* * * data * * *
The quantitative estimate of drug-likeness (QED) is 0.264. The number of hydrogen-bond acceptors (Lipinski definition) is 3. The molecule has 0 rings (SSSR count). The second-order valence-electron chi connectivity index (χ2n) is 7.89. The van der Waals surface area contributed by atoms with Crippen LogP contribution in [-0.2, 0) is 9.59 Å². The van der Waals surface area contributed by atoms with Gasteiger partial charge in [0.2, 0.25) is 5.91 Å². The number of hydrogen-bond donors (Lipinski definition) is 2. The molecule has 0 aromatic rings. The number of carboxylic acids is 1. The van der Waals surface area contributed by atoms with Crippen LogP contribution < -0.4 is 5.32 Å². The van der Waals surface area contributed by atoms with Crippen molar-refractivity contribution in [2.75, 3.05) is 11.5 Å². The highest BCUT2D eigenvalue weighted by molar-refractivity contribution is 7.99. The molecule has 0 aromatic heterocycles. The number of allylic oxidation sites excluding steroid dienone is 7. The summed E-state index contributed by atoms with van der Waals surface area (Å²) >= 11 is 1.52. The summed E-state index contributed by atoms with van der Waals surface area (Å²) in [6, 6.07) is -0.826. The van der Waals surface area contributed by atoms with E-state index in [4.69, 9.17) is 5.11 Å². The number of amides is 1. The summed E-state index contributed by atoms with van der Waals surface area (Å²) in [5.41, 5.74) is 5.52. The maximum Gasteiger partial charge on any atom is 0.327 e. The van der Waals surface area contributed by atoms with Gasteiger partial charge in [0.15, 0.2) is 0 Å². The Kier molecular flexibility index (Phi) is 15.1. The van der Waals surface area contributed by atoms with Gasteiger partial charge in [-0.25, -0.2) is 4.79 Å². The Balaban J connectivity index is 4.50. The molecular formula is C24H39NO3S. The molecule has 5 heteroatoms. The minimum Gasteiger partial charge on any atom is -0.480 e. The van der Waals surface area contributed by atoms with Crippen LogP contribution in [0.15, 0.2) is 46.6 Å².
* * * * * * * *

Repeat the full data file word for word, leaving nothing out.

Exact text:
The quantitative estimate of drug-likeness (QED) is 0.264. The number of hydrogen-bond acceptors (Lipinski definition) is 3. The molecule has 0 rings (SSSR count). The second-order valence-electron chi connectivity index (χ2n) is 7.89. The van der Waals surface area contributed by atoms with Crippen LogP contribution in [-0.2, 0) is 9.59 Å². The van der Waals surface area contributed by atoms with Gasteiger partial charge in [0.2, 0.25) is 5.91 Å². The number of hydrogen-bond donors (Lipinski definition) is 2. The molecule has 0 aromatic rings. The number of carboxylic acids is 1. The van der Waals surface area contributed by atoms with Crippen LogP contribution < -0.4 is 5.32 Å². The van der Waals surface area contributed by atoms with Crippen molar-refractivity contribution in [2.75, 3.05) is 11.5 Å². The highest BCUT2D eigenvalue weighted by molar-refractivity contribution is 7.99. The molecule has 0 aromatic heterocycles. The number of allylic oxidation sites excluding steroid dienone is 7. The summed E-state index contributed by atoms with van der Waals surface area (Å²) >= 11 is 1.52. The summed E-state index contributed by atoms with van der Waals surface area (Å²) in [6, 6.07) is -0.826. The van der Waals surface area contributed by atoms with E-state index in [4.69, 9.17) is 5.11 Å². The number of amides is 1. The summed E-state index contributed by atoms with van der Waals surface area (Å²) in [5.41, 5.74) is 5.52. The maximum Gasteiger partial charge on any atom is 0.327 e. The van der Waals surface area contributed by atoms with Gasteiger partial charge in [0.15, 0.2) is 0 Å². The Kier molecular flexibility index (Phi) is 15.1. The van der Waals surface area contributed by atoms with Gasteiger partial charge in [-0.25, -0.2) is 4.79 Å². The Balaban J connectivity index is 4.50. The molecular formula is C24H39NO3S. The molecule has 5 heteroatoms. The minimum Gasteiger partial charge on any atom is -0.480 e. The van der Waals surface area contributed by atoms with Crippen LogP contribution in [0.15, 0.2) is 46.6 Å².